It seems impossible, but by following these instructions to the letter we found the path, still passable, almost easy, except for a few fallen trees. We go up, we are close and... here is the top! It leaves us with a bitter taste in our mouth since the summit is practically a single pile of crashed trees. We are looking for the remains of the church but they have evidently been swallowed up by vegetation. When we are about to lose hope, a couple of rocks stacked in a linear and orderly way make us jump: yes, it could just be a part of the wall of the old 15th century church that stood alone here!
We are satisfied with the rediscovery, we return to the fort happy with this adventure. We just have to go down but the "Tunnels" sign that we notice at the entrance to the descent path leaves us perplexed: where are these other tunnels? We've pretty much explored everything around here and haven't seen them. We follow this, initially thin and then very wide, track and we notice another new tunnel. We carry out this last adventure in the company of the frontal one and discover a maze of variations that lead upwards: shall we return to the top of the Sasso di San Martino? We beat them inch by inch and on the steepest route we see a tunnel hole that seems not yet finished. In fact, we struggle out of the tunnel and practically emerge on the top of the Sasso, surrounded by other crashed trees. We dive back into the tunnel that is not particularly easy at this point and exit through another variant further down. We find the external path again and follow it backwards until we rejoin the fort and the descent route. Once back at the roadman's house, we quickly return to the car, remembering to turn around and admire Agnèr in the distance, which is taking on the colors of the sunset.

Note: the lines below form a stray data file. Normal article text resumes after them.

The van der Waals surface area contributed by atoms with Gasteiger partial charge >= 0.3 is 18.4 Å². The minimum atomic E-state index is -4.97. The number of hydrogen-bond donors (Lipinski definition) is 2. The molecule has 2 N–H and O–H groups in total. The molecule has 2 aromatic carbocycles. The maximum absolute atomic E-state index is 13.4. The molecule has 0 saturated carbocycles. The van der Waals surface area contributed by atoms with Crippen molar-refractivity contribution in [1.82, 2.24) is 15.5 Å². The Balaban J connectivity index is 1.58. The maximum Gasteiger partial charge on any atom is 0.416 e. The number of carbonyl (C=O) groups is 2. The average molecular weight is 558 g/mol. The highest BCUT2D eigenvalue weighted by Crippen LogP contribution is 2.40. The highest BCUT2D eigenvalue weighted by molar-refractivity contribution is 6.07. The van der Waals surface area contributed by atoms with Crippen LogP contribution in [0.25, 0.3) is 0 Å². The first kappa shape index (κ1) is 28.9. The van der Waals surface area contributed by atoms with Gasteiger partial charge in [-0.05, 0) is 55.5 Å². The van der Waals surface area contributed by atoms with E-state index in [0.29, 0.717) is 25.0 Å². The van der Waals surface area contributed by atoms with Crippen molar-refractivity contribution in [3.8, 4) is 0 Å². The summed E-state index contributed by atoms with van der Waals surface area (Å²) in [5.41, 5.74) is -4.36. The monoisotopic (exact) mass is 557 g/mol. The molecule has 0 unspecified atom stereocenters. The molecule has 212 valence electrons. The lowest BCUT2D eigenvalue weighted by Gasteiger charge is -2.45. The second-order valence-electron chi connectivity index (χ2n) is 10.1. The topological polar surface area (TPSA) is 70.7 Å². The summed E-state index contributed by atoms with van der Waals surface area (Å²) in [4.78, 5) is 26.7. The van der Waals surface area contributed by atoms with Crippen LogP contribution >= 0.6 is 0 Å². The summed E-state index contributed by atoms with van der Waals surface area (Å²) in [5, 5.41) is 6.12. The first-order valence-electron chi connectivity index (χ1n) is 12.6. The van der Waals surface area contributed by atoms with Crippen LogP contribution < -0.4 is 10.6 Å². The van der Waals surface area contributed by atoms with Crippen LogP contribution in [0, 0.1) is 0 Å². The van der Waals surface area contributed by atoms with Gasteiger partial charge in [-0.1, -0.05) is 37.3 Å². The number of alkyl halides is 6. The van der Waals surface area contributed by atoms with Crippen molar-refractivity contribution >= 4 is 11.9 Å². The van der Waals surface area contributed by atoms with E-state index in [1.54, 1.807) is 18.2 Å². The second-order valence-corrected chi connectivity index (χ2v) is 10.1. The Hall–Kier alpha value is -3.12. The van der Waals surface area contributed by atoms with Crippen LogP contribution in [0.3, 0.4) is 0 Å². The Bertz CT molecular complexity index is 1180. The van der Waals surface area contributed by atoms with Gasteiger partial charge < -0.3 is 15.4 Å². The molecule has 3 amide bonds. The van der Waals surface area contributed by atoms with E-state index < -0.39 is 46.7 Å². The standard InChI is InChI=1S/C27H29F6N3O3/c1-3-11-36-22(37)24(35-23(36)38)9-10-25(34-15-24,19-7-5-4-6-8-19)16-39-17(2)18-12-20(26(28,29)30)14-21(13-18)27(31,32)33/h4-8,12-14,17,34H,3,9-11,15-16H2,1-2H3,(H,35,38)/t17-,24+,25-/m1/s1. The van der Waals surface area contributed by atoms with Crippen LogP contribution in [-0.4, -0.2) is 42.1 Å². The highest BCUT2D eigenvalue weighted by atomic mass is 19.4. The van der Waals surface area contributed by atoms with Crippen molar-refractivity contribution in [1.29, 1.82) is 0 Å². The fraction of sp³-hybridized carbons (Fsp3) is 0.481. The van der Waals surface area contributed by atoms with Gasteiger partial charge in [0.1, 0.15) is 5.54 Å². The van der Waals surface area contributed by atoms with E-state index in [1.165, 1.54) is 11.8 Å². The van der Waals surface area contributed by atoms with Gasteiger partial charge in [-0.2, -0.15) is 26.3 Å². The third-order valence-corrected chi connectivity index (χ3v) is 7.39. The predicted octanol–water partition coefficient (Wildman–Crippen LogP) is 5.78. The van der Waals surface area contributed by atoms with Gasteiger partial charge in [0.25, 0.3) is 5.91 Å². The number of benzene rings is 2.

Thus ends this truly surprising adventure which gave us anecdotes and singularities at every step. The view was the protagonist as in all excursions, but here today there was much more. A set of stages that left us speechless among myths, history and mountains with autumn colours. An excursion that was not excessively long and tiring and gave us truly evocative emotions. However, it is suitable for expert hikers due to the difficulty of orientation in some points (especially the more exploratory ones), an alternative to the more famous streets of the Agordino area.
Expert hikers - are generally signposted itineraries but with some difficulties: the terrain can consist of slippery slopes of grass, mixed rocks and grass, stony ground, slight snowy slopes or even single easy-to-climb rocky passages (use of hands in some places) . Although they are routes that do not require particular equipment, equipped sections can be presented even if they are not demanding. They require a good knowledge of the alpine environment, a safe step and the absence of vertigo. Physical preparation must be adequate for a fairly continuous day of walking.